Colors in Arabic and Arab Culture Posted by on Nov 6, 2019 in Arabic Language, Culture

In this post we’ll be looking at what some colors symbolize in Arab culture and the flags of some Arab states. In addition to the Arabic names of some colors that don’t exist in your regular basic color list. I also thought to remind you how to ask someone what their favorite color is in Arabic.✨🎨 🌈

Generally speaking:

Red أحْمَر in the Middle East can be associated with love as it is in other cultures, in addition to caution, anger, and evil.

Green أَخْضَر in the Middle East represents the religion of Islam and thus most Arabs would associate it with peace and spirituality. Green is also used in several national flags as a symbol of Islam. Some of these include Afghanistan, Algeria, Iran, Pakistan, Saudi Arabia and Sri Lanka.

Black أسْوَد and white أبْيَض can both represent rebirth and mourning. Modesty can be associated with black as well.


Have you noticed that several flags of Arab states have the color combination of white, black, green and red? Can you name a few? These four colors are referred to as the Pan-Arab colors ألوان الوحدة العربية. Some examples include Iraq, Syria, Jordan, Kuwait, and Palestine.

Image provided by Yasmine K.

The pan-Arab colors were used for the flag of the Arab Revolt against the Ottoman Empire in 1916. The four colors derived their symbolic meaning from a verse by 14th century Iraqi poet Safi Al-Din Al-Hilli: صفي الدين الحلي White are our acts, black our battles, green our fields, and red our swords“.

بيض صنائعنا سود وقائعنا

خضر مرابعنا حمر مواضينا

Individually, each of the four Pan-Arab colors were intended to represent a certain Arab dynasty. These colors can also have a specific significance according to each Arab state. For example, in the Lebanese flag, red symbolizes the blood of the martyrs who struggled against the Ottoman empire. Whereas, in the Jordanian flag, it is the symbol of the reigning Hashemite dynasty الهاشميّون.

Next time you see the flag of one of these countries, say the colors in Arabic and think about what they symbolize for that specific country and its history.

Here are ten colors in Arabic you don’t come across very often in color lists. Notice how most of these colors come from a name of something of that color with a ي added to the end.

الأزرَق الداكِن navy blue      فَيروزي أو تُركوازي  turquoise     رَمادي grey     بَنَفْسَجي purple

خَمري burgundy (Burgundy is a historical region in east-central France. It’s famous for its Burgundy wines, hence in Arabic it’s called خَمري from خَمْر meaning wine or alcohol.)

كَستَنائي maroon (takes its name from the French word maroon, or chestnut, hence in Arabic  كَستَنائي from كَستَناء meaning chestnut.)

فِضي silver (silver in Arabic is فِضة )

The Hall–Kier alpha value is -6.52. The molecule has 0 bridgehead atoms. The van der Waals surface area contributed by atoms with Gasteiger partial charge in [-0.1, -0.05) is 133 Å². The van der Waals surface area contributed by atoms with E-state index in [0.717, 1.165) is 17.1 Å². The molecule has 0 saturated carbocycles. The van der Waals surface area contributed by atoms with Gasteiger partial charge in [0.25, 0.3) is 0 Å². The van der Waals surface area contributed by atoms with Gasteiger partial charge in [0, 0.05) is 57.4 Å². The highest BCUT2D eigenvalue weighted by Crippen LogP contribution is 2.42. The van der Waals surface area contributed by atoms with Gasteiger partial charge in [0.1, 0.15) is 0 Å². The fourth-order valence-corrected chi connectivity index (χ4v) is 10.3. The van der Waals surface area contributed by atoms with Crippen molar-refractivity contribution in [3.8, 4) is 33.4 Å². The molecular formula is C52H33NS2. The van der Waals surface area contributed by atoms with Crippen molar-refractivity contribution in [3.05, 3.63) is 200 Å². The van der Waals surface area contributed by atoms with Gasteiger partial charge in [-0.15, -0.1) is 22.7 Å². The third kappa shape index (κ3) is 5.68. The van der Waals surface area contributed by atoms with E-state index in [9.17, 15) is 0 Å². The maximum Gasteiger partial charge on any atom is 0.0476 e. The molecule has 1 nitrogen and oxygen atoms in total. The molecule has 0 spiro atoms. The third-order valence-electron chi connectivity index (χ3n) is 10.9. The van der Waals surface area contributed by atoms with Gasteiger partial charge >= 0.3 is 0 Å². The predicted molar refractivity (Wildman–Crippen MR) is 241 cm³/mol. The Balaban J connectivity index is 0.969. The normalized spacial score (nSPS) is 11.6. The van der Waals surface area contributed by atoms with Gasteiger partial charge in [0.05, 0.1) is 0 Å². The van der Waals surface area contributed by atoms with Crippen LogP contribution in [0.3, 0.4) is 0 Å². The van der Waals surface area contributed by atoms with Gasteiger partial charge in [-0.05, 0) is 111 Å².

ذَهَبي gold (gold in Arabic is ذَهب)

فَحمي charcoal (charcoal in Arabic is فَحم)

زَيتوني olive (olive in Arabic is زَيتون)

What is your favorite color?

ما لَوْنُكَ المُفَضَل؟

My favorite color is…

…لَوني المُفَضَل هوَ

Image provided by Yasmine K.

A few random colorful things in Arabic 😊:

rainbow قَوْس قُزَح   🌈       fireworks  أَلْعاب نَاريّة   🎇         paintings لَوحات 🎨

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About the Author: yasmine

MarHaba! I am half Jordanian of Circassian descent and half American. I have a Master's in Second Language Teaching and I teach Arabic as a foreign language here in the US, both MSA and Levantine Arabic. I hope to help you become more familiar and interested in the Arabic language and culture.


  1. Stephen H Franke:

    Yaa halla bik wa mi’at marHaba…

    Thank you for this interesting post in this blog (just found it and subscribed today).

    Ref the Circassian part of your mentioned Jordanian origin: May I ask if you are perhaps from the sizable Circassian ethnic communities resettled and thriving in Jerash or the Wadi al-Seer district of Amman?

    ** Have you managed to maintain your proficiency in that original Circassian language (i.e. Chechen/Sheshani, Sherkessi, Daghestani, etc.)? The maintenance and routine use of that original Caucasian language is a major concern among generations of Circassian-origin groups in the several Jordanian-American populations resettled here in southern California.

    ** Jezaa’kum Allah khairaan. Today is Monday, November 25, 2019.


    Stephen H. Franke
    San Pedro (Los Angeles Waterfront Area), California
    (Formerly of Amman, Jerash, Petra, Wadi al-Seer, and al-Zarqaa’ during assignment to the US Embassy Amman)

    • yasmine:

      @Stephen H Franke MarHaba Stephen!
      So glad you are interested in the Arabic language blog. 🙂
      Regarding my Circassian origin, my father’s grandparents actually settled in the Golan heights in Syria but then settled later in west Amman and Na’our. Yes, the Circassian language is endangered. It’s been very difficult to keep it alive especially for my generation. My husband speaks it a lot better than I can and only speaks Circassian to our one year old child while I speak to him in Arabic. English, I’m not worried about because I know he’ll pick it up everywhere else.
      Since you’ve lived in Jordan, have you heard about Prince Hamzeh School? It’s the only school in the Middle East that teaches Circassian as an official subject. Here is a link to a short video about trying to save this language through this school and other means if you are interested.